What you need to know:
- I've never put unrealistic academic expectations on my daughter.
- I've always reassured her that I'm proud of her, regardless.
I have a soundtrack for every season of my life. The soundtracks vibrate through different subplots of my life; mountains, valleys of the shadow of death or plateaus.
I can put one song on repeat, for moons and noons on end, as my creative crusher goes on overdrive, breaking down every lyric and ad-lib down to its musical molecule.
For the past six weeks, my soundtrack has been "Jireh" by Maverick Music and Elevation Worship. The lead vocalists, Naomi Rainey and Chandler Moore, have not only ushered me into God's throne but, unbeknownst to them, ministered to me on how to be a better father.
That's the multi-revelational and epiphany nature of God-ordained worship music, which oozes straight from the heart of Jesus to our panting souls. It's like a bulb onion. Each time you listen, God peels off more layers, causing you to shed uncontrollable tears at the myriad mysterious portals that are being unveiled. At times, if need be, these hot tears scald the scales in one's eyes.
My daughter sat for her Kenya Certificate of Primary Education (KCPE) exams this year. The opening lyrics of "Jireh" have been ministering to me about my role as a father, and how to respond to seemingly life-changing examination results.
These opening lyrics are just what God ordered for this subplot of my life: "I'll never be more loved than I am right now/Wasn't holding You up so there's nothing I can do to let You down/It doesn't take a trophy to make you proud."
I've never put unrealistic academic expectations on my daughter. She's a bright girl. Yeah, I want my daughter to do better. Always. I know she's got the potential. But? I've always reassured her that I'm proud of her, regardless.
Our children need such reassurances, especially at such a time as this when depression is on the rise among a younger demographic.
My daughter passed her KCPE exams. Being in a private school, the government docked her tens of marks to, ostensibly, be at par with their peers in public schools. Although this drastic measure meant that my daughter fell short of the marks she'd set to achieve, I want her to know that she wasn't holding me up, so there's absolutely nothing she can do to put me down. I want her to see that it doesn't take 400 marks to make me proud.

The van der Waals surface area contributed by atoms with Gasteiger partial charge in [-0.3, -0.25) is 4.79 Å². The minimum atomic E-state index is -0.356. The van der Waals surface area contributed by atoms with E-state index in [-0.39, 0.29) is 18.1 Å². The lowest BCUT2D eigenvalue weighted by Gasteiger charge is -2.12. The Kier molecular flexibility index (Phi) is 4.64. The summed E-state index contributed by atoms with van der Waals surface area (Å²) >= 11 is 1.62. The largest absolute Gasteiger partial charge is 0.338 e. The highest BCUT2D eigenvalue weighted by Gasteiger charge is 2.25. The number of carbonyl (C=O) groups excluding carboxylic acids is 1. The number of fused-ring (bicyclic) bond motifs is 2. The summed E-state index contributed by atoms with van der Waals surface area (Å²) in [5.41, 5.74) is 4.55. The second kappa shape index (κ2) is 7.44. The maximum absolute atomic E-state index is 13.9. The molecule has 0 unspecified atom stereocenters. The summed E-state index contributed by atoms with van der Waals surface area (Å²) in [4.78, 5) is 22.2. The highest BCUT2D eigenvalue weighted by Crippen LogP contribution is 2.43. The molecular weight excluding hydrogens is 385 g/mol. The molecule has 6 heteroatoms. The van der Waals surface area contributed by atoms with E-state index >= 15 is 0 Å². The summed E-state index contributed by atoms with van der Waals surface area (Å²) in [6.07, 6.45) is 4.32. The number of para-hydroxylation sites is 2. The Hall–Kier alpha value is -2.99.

Recently, I started speaking to my daughter about boys. It's a complicated conversation, especially for an African father to have with his teen daughter. Traditionally, such discussions are left to mothers and aunts. But this is 2021.
Social media has popped opened so many trap doors, and men can't afford to delegate this important task. If we do, life will chew up our children, and spit them out in scores of unrecognisable pieces. We must be the "door-keepers".
Part of being a door-keeper is teaching our children that God loves them, and we do, too; and making them know that there is no vacuum in their life that someone or a substance will come in to fill. It's letting them know that they'll never be loved more than they are right now.
Period. Because, if they get it twisted that someone who's just come into their life loves them more than they're loved right now, that person automatically becomes their god. When that god leaves, all hell breaks lose, sometimes with, God forbid, tragic consequences.
Men, our work's cut out. Let's do this.